How Much It Costs To Rent An RV (And How To Pay With Points)
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Do you want to experience a change of scenery every week or even every day? Are you a digital nomad who would like to wake up to unique office views? RVs, or recreational vehicles, have become quite popular in the era of social distancing and remote work, but how much does a lifestyle on wheels cost? Let’s find out.
What Are the Different Types of RVs?
Before you rent an RV, you might want to know what the types are and how they differ from one another in terms of space, comfort and fuel consumption.
A Class A motorhome offers the most space but also eats up the most fuel. If you’re after luxury on the road (think sofas and a master bedroom), this is what you’re looking for.
A Class B motorhome is closer to a camper van than an RV. It offers the least amount of space with a two-in-one toilet and shower, but does the best in terms of fuel economy and offers an easy parking solution.
If Class A and Class B motorhomes had a baby, it would be a Class C motorhome. It’s typically built on a truck or a van chassis and has an over-cab sleeping or storage area. The gas mileage is somewhere between the two aforementioned RVs. It’s a good choice for a small road-tripping family.
How Much Does an RV Rental Cost?
The nightly cost of an RV rental is going to depend on a few things:
Age of the vehicle
Class of the vehicle
Size of the vehicle
So, as with many things in life, the more you’re willing to sacrifice, the more money you can save renting a motorhome.
RVshare, an RV rental company, estimates average rental prices to be as follows:
Class A : $150 to $250 per night (10 years or older); $350 to $450 per night (newer)
: $150 to $250 per night (10 years or older); $350 to $450 per night (newer) Class B : $100 to $200 per night (10 years or older); $200 to $350 per night (newer)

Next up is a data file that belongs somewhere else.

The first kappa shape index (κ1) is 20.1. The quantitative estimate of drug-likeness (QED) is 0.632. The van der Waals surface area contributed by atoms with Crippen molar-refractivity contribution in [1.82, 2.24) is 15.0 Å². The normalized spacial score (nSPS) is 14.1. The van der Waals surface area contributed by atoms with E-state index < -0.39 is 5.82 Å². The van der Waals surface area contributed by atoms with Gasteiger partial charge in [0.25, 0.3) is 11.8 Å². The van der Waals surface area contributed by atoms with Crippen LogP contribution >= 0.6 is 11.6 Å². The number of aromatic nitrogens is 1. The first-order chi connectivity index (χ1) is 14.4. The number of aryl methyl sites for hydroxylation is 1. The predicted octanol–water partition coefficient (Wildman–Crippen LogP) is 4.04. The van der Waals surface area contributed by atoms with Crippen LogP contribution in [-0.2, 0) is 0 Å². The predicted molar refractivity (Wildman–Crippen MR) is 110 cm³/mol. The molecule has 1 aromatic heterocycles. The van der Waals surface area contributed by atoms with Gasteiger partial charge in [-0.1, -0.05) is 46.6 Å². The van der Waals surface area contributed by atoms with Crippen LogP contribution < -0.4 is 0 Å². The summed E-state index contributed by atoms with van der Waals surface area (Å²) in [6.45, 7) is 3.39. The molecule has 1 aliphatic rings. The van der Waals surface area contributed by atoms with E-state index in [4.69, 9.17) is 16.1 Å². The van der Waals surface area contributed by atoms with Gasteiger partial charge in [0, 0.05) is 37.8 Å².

: $100 to $200 per night (10 years or older); $200 to $350 per night (newer) Class C: $100 to $200 per night (10 years or older); $225 to $400 per night (newer)
Keep in mind that on top of daily costs, you will be charged for an insurance plan, a cleaning fee, taxes and service fees from RVshare. Let’s take a look at a concrete example of how much an RV rental will set you back.
Here’s a Class C 2021 Forest River Forester 2501TS Ford available for rent in the Salt Lake City area. Let’s say you want to rent it for two weeks in October.
You’ll pay the following amount for this motorhome rental:
$3,000 for 14 nights (including the 10% weekly discount)
$150 cleaning fee imposed by the owner
$501 insurance and protection standard package
$249 Utah sales and use taxes
$284 RVshare service fee
So, a two-week RV rental comes out to $4,183 or nearly $300 per night. The motorhome’s description mentions that it sleeps up to six adults, so that’s like paying about $50 per night per person for accommodation and transport for two weeks, plus you get a kitchen for cooking your own meals.
Other Expenses You Need To Consider When Renting an RV
Of course, the motorhome rental costs don’t stop after you drive it off the lot. Consider the following expenses associated with RV travel.
RV campground fees
Excess mileage fees
RVs can be quite the gas guzzlers, which means driving across multiple states will cost you a pretty penny, especially with gas prices coming at you like Freddy Kruger jumping out of a nightmare into real life.
Parking costs are also worth a consideration. If you’re focusing on national parks, be aware that campground fees can run you $17.50 to $101 per night. The fees include amenities, such as RV hookups for electricity and running water, picnic tables, showers and sometimes even Wi-Fi and laundry facilities.
Tolls can be another unforeseen expense, especially if you drive in an unfamiliar area. Tunnels, bridges and express lanes can charge anywhere from less than a dollar to more than $100, which can feel like a literal highway robbery.
Your RV rental might also include excess mileage fees. For example, the RV listing in the example above includes up to 100 free miles per day and charges 35 cents per mile for the distance driven above the 1,400-mile limit during your 14-day rental.